Bratislava – juxtaposition of old, new and communist

After a long but scenic train journey through Slovakia, I arrived tired and ready for bed – I found my hostel (Hostel Blues) easily, a great one with a good vibe and fab kitchen.

I allowed myself to have a lie in the next day and headed out around 10 hoping to catch the 11am free walking tour. I made my way towards the meeting point, and walked through quaint streets and squares that housed some ornate buildings. Bratislava has a very compact old town (the pretty part), and many advise to miss it out in favour of the more famous nearby cities of Vienna and Budapest, but I still think it worth a visit; if not only to see how communism impacted places in Europe. It’s a fascinating city, with a complete juxtaposition between ugly communist era blocks and the ornate historical buildings of old Bratislava.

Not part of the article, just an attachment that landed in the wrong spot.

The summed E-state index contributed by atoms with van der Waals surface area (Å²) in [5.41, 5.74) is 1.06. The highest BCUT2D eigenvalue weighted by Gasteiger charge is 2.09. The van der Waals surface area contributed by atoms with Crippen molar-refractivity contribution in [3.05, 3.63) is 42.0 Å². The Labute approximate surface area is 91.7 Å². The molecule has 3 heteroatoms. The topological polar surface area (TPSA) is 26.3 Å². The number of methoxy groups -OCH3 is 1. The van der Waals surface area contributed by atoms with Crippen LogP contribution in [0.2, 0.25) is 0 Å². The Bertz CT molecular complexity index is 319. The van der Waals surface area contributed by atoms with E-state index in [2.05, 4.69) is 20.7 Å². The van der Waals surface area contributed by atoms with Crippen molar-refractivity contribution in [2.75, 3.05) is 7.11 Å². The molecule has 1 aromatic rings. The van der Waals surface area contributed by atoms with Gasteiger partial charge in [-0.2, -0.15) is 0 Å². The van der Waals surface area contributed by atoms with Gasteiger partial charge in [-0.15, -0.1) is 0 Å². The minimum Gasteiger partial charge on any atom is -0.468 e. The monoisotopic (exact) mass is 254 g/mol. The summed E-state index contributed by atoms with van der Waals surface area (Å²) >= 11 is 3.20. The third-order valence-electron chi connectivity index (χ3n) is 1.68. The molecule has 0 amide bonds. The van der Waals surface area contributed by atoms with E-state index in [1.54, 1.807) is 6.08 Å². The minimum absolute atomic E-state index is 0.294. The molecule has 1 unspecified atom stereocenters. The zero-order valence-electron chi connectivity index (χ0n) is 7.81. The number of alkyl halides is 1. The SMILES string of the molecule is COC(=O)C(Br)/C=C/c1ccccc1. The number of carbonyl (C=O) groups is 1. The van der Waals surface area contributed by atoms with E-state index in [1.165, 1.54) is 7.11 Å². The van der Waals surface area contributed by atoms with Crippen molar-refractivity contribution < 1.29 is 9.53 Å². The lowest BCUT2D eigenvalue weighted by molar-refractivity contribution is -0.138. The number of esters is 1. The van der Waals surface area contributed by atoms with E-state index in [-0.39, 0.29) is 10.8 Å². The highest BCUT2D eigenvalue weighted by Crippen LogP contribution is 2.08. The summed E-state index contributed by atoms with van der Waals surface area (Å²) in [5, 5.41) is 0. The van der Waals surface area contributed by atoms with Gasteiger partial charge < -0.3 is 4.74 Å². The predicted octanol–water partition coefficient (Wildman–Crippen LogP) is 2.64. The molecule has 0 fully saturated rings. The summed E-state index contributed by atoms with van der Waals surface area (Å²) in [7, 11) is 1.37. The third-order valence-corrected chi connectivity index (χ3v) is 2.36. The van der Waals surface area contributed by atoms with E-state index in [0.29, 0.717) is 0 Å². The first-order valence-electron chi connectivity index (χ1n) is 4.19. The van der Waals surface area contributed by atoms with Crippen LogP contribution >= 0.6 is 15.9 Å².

The guide on our free waking tour was brilliant – she took us to all the important landmarks in Bratislava, as well as informing us of the history of the city – from its origins to its communist disruption. She professed a genuine love for the place and this only heightened my interest.


The communists destroyed a huge amount of historic Bratislava in favour of creating new, ‘interesting’ buildings that were largely made of concrete and are thus on a limited lifespan. This is especially prevalent when you come to see the cathedral; right next to it is now a large ugly road that leads to the famed ‘UFO’ bridge – which is quite an odd landmark. The castle is one of the most iconic buildings, it has recently been completely restored after suffering an extensive fire about 300 years ago. Yes it’s not as majestic as castles in other cities but it is nontheless a beautiful building and one the Slovaks should be proud of. Once you’ve managed to navigate your way up to the castle, you can enjoy the fabulous, far-reaching view. On one side there’s the old town with brilliant orange roof tops and neat little streets, then there’s the concrete city the other side of the river. The tour guide told us to come up to the castle and take a picture of the colourful tower blocks, she said that’s the real Bratislava, I’m sure she was joking though. But I did of course take the obligatory photo.